Arguably, the allegations in the original complaint regarding policy or custom are conclusory. In fact, Plaintiffs merely allege that "[a]ll of defendants' actions were the result of the customs, practices, and policies of the City of Albany, the Albany Police Department, and Chief Tuffey, or in the alternative, resulted from the failure of the City of Albany, Albany Police Department, and Chief Tuffey to properly train the officers under their direction in the appropriate procedures for executing arrest and/or search warrants." Compl. ¶ 57. See also Proposed Am. Compl. ¶ 56.
Plaintiffs' proposed amended complaint, however, elaborates further. First, Plaintiffs allege that Tuffey is an official policy maker for the City and that all of the alleged actions of the Officers were undertaken with Tuffey's knowledge and consent or were subsequently ratified by him. See id. ¶¶ 57-58. In addition, Plaintiffs allege that it is the policy of the City both to seize persons without probable cause pending the application of a search warrant and to seize property without probable cause and without a warrant during a drug raid, and that the actions of the Officers in this case were done pursuant to said policies. See id. ¶¶ 61-62, 74-75. Alternatively, Plaintiffs allege, the actions of the Officers in this case were the result of the City's failure to train regarding proper procedures for the seizure of innocent persons or their vehicles during the execution of an arrest warrant, and said failure to train resulted in deliberate indifference to the constitutional rights of the Plaintiffs. See id. ¶¶ 64-65, 80-81. Plaintiffs also claim that it is the City's policy to not provide a hearing to the owner of property seized by the Police Department in order to determine if said property should be lawfully returned or retained, and that the actions of the Police Department in seizing and retaining Constance's vehicle without a hearing were done pursuant to said policy. See id. ¶¶ 77-78. Further, Plaintiffs allege that "Chief [Tuffey] was aware of the procedures used in this case to seize plaintiffs' persons and property; and . . . [he] approved of and authorized and ratified the same." Id. ¶ 79.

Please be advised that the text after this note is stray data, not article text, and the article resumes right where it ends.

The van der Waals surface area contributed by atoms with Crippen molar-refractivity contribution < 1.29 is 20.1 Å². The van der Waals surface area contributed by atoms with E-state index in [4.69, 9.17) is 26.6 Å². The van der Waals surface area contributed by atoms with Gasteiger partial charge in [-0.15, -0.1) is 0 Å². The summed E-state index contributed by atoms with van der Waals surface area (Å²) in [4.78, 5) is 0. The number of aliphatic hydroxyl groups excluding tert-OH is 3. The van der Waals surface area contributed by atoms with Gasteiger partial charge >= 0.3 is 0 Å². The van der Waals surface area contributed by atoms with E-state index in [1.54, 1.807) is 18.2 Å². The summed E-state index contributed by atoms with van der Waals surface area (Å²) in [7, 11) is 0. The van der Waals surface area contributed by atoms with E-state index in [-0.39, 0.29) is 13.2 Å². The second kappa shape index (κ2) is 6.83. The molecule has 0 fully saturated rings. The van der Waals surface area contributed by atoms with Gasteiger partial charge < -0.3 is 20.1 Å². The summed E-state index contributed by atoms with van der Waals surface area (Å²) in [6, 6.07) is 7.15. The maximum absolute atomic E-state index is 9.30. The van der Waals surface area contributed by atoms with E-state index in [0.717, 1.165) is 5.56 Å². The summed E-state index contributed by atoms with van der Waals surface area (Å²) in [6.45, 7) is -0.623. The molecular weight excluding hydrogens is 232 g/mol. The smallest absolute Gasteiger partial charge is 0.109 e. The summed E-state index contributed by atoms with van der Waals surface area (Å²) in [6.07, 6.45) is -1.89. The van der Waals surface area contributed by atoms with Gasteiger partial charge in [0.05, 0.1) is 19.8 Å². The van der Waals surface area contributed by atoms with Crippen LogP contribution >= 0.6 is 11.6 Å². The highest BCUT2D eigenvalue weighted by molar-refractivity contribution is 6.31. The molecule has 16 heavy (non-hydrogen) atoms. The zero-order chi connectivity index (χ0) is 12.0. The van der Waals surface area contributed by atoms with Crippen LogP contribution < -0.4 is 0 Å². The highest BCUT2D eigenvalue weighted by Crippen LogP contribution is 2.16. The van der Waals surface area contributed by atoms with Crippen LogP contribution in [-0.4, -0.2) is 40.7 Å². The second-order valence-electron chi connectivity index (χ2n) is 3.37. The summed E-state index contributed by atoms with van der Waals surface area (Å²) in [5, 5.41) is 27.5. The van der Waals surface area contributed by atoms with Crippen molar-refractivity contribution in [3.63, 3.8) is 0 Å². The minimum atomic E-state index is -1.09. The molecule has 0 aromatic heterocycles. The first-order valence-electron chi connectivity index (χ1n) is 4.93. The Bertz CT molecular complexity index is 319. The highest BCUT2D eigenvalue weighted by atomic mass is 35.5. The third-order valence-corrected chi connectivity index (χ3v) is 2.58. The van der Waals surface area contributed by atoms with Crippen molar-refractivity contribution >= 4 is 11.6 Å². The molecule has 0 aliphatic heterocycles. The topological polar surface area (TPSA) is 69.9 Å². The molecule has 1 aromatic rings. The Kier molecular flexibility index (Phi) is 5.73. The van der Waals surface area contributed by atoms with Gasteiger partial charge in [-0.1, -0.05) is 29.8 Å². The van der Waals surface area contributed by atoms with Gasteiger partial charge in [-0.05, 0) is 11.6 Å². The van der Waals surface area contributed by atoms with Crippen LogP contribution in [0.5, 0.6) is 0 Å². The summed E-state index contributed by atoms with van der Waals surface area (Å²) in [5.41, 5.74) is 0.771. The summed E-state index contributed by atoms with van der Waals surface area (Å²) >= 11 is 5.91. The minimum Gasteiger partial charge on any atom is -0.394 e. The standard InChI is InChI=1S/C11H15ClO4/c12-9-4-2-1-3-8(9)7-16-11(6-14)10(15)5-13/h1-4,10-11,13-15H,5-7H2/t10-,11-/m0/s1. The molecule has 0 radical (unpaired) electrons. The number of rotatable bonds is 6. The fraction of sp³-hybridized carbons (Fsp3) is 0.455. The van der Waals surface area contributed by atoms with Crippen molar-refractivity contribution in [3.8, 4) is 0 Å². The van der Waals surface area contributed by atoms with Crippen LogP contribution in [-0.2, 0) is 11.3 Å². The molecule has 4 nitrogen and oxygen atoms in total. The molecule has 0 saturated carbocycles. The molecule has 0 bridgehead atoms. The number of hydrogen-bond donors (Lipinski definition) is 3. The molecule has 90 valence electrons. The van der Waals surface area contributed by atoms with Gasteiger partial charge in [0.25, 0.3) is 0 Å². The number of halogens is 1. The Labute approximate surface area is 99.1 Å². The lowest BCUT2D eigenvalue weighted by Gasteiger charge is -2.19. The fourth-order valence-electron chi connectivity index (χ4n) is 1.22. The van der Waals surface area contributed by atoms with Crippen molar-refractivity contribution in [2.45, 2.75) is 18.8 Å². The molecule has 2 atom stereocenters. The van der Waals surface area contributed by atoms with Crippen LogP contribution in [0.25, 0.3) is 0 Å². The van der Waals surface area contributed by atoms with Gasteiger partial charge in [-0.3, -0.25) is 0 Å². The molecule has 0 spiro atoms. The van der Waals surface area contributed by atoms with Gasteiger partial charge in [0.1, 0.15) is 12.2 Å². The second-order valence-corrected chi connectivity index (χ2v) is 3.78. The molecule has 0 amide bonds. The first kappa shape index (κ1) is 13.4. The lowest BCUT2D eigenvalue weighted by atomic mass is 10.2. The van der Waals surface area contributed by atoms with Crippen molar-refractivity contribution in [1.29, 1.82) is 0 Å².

Plaintiffs also refer to correspondence between the City and the New York State Attorney General's Office as well as correspondence between Plaintiffs and Tuffey to support their claim that Tuffey was responsible for the arrests and the seizure of the vehicle. See id. ¶ 79. See also Ex. A-C of Aff. of Tom Marcelle, July 20, 2007, Dkt. No. 14 ("Marcelle Aff."). These letters were previously submitted by Plaintiffs in opposition to Defendants' motion to dismiss, specifically to contradict Defendants' argument that they are not the proper defendants to the due process and illegal seizure claim because they were not in possession of the vehicle.*fn7 The first letter, dated August 2, 2006, is addressed to Tuffey by Plaintiffs' attorney, and requests the immediate return of the Escalade. See Marcelle Aff., Ex. A. The second letter is Tuffey's reply, dated September 6, 2006, wherein he states that the vehicle is in the possession of the Albany Police Department, but is being held by that department, along with the New York State Attorney General's Organized Crime Task Force, regarding an ongoing narcotics investigation, and that Plaintiffs' attorney will be notified when the investigation is complete. See Ex. B, to Marcelle Aff. The final letter is addressed to the Property Clerk of the Albany Police Department, and is written by Robert J. Lee, Assistant Deputy Attorney General for the State of New York. See Ex. C to Marcelle Aff. Said letter, dated July 10, 2007, indicates that the vehicle, which was seized by the Albany Police Department in connection with a criminal investigation conducted by that department and the State Attorney General's office, is no longer needed as evidence and can be returned to its owner. See id.